Nanosecond photo-fusion of microcrystals on a polymer film observed with time-resolved ultramicroscopy

Ken Ichi Saitow*, Hiromi Banjo, Nobuyuki Ichinose, Shunichi Kawanishi, Hiroshi Masuhara, Hiroshi Fukumura

*Corresponding author for this work

Research output: Contribution to journalArticlepeer-review

5 Scopus citations


A time-resolved ultramicroscope was developed to monitor the process of pulse-laser-induced melting of 9,10-dicyanoanthracene microcrystals on poly(ethyl methacrylate) films. The microscope can detect sub-micrometer particles, but with an image (spacial) resolution of 2μm and a time resolution of 400ps. Quantitative comparison between images obtained at a certain time delay after an excitation laser pulse and a pre-irradiated image is achieved using a correlation function. It was found that crystals having a size of about 10μm turn in hot liquid droplets within the nanosecond excitation pulse after which 80% of the droplets solidify with a time constant of 9ns. The residual 20% of hot liquid droplets appear to have either evaporated or fused and dispersed into the polymer with a time constant of 15ns.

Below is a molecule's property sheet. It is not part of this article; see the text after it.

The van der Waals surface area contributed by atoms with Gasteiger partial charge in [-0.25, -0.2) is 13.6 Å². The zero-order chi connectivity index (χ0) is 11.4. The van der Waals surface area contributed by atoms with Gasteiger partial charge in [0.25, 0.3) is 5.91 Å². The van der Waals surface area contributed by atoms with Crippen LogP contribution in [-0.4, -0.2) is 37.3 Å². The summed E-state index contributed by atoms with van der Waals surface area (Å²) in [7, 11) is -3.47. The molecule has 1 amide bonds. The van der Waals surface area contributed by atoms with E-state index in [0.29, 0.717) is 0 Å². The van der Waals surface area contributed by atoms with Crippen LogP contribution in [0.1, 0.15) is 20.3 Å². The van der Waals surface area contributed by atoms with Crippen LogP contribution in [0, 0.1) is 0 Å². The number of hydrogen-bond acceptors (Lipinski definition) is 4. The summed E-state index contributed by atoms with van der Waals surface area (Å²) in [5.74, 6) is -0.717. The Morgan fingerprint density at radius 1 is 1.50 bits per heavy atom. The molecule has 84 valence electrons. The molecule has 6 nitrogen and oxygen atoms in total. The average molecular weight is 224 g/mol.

Original languageEnglish
Pages (from-to)159-164
Number of pages6
JournalJournal of Photochemistry and Photobiology A: Chemistry
Issue number3
StatePublished - 3 Dec 2001


  • Laser-induced melting
  • Nanosecond photo-fusion
  • Time-resolved ultramicroscope

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